Taking it personally can damage your health

27/07/18 . Blog

We got flamed on Twitter the other day. No real attempt to engage, just a lot of, well, that stuff you get on Twitter.

You can get a flavour of it here and here on our blog. I criticised an organisation for its choice of words and we gave them a right to reply - bit old school that, I know.

The blog reply's tamer than the Twitter stuff which is a good thing so perhaps it’s not the end of the world as we know it. But to be honest, as the individual in the crosshair, I still think they’re playing the man not the ball - do they really think I’m denying a community the right to its own words just because I don’t think their use of one particular one is helpful? But given what I’m about to say - well, I need to practice what I preach. (And, to be clear, what follows is my view, not necessarily the Forum's).

It’s not the first time we’ve been flamed for looking at things from a slightly different - and only slightly different - perspective. It’s always a little shocking. And frightening. The Men’s Health Forum is not an organisation that courts controversy - we work with pretty much anyone. 

It leaves you shell-shocked, feeling crap about having hurt someone and ruminating. Not good things. 

With a clearer head, I wonder if an unintended consequence of the growth of identity politics is an inability to distinguish a personal attack from a different opinion. Don’t get me wrong. Identity politics has, generally, been a force for good. Down the years women, people of colour, gay people, people of particular faiths, trans people and many others have all been attacked for their simple existence, for who they are. 

But not everything is like that and it seems to me that some of us in this age of social media silos are absorbing every aspect of our lives - where we live, our lifestyle choices, our health status, even what we eat and drink - into the self. A view that you happen to disagree with on, say, the causes of cancer is an attack on you personally as a cancer survivor. A criticism of the country you happen to have been born in or live in is an attack on you personally.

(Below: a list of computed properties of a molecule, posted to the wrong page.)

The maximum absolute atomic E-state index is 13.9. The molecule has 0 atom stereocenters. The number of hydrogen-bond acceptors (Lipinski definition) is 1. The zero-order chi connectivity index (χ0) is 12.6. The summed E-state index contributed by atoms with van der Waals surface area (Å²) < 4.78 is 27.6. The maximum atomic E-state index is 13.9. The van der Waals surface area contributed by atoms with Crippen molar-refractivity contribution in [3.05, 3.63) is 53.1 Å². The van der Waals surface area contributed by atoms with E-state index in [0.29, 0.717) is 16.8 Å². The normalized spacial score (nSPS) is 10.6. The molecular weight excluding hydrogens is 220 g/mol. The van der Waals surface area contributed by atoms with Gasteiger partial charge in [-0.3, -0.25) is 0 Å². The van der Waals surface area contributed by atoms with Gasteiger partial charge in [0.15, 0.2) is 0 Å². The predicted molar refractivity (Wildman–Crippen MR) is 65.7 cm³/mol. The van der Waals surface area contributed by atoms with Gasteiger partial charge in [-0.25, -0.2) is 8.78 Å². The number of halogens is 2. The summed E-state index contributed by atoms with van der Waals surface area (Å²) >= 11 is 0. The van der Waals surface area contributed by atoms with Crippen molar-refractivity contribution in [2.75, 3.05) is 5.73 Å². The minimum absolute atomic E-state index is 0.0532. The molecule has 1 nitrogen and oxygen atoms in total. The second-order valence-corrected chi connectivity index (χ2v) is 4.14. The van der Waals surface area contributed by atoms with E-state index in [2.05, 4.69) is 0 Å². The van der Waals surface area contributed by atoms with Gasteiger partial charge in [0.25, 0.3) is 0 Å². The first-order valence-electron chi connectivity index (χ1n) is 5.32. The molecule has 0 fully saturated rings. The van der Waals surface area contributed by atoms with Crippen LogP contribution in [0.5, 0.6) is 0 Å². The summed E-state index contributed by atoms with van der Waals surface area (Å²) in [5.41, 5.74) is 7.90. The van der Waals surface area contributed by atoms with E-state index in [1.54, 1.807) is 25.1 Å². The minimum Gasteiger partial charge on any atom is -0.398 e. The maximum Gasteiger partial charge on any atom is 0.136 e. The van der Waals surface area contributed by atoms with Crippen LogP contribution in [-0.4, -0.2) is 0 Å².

When people (over)react like this to an opinion, the person expressing the opinion feels bad too. That’s empathy. You feel the pain of the person you’ve hurt and that was never your intention. 

It’s a toxic state of affairs.

The effect of turning every single thing about you into a component of your identity, into a part of your sense of self is dangerous for democracy: you can’t have a rational debate. And that is clearly something that is happening across the world right now.

But, and this is the health bit, it is also dangerous for your wellbeing: if you feel that so much of what anyone says is an existential threat to the person you are, it can't be good for your mental health. You are always on the edge, feeling persecuted or fearing it, the cortisol racing round your body like an injection of bile. Factor in the similar feelings provoked in the people who have done the hurting and the result is a world full of people who are angry, hurt and feeling like shit. Does that sound like a description of the Twitter-sphere to you? 

Taking it personally has turned cancerous - and yes, I can say that, I’ve had cancer. But life’s complicated. There’s more than one way of looking at pretty much everything. Sometimes opinions are just that. The personal is often political but not everything is personal. 

Jim Pollard, site editor

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